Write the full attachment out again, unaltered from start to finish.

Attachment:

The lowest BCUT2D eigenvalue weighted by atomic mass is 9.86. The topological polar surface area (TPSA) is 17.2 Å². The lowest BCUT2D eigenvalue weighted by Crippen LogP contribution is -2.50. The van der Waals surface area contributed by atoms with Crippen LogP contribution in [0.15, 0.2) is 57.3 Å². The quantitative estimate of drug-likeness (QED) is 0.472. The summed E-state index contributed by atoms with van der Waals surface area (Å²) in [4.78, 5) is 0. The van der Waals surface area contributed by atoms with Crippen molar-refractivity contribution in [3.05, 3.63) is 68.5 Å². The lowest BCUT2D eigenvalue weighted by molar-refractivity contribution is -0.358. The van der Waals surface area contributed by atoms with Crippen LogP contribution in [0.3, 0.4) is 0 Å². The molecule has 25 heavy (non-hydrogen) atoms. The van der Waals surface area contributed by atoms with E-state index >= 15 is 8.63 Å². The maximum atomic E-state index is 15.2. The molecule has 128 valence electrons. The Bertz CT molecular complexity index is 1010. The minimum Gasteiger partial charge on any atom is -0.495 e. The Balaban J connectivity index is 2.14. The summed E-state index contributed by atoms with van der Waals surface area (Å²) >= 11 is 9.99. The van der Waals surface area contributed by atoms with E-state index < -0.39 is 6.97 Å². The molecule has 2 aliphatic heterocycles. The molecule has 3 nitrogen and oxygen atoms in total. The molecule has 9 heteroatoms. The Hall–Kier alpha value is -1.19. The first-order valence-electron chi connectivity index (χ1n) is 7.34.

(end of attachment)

The lowest BCUT2D eigenvalue weighted by atomic mass is 9.86. The topological polar surface area (TPSA) is 17.2 Å². The lowest BCUT2D eigenvalue weighted by Crippen LogP contribution is -2.50. The van der Waals surface area contributed by atoms with Crippen LogP contribution in [0.15, 0.2) is 57.3 Å². The quantitative estimate of drug-likeness (QED) is 0.472. The summed E-state index contributed by atoms with van der Waals surface area (Å²) in [4.78, 5) is 0. The van der Waals surface area contributed by atoms with Crippen molar-refractivity contribution in [3.05, 3.63) is 68.5 Å². The lowest BCUT2D eigenvalue weighted by molar-refractivity contribution is -0.358. The van der Waals surface area contributed by atoms with Crippen LogP contribution in [0.3, 0.4) is 0 Å². The molecule has 25 heavy (non-hydrogen) atoms. The van der Waals surface area contributed by atoms with E-state index >= 15 is 8.63 Å². The maximum atomic E-state index is 15.2. The molecule has 128 valence electrons. The Bertz CT molecular complexity index is 1010. The minimum Gasteiger partial charge on any atom is -0.495 e. The Balaban J connectivity index is 2.14. The summed E-state index contributed by atoms with van der Waals surface area (Å²) >= 11 is 9.99. The van der Waals surface area contributed by atoms with E-state index < -0.39 is 6.97 Å². The molecule has 2 aliphatic heterocycles. The molecule has 3 nitrogen and oxygen atoms in total. The molecule has 9 heteroatoms. The Hall–Kier alpha value is -1.19. The first-order valence-electron chi connectivity index (χ1n) is 7.34.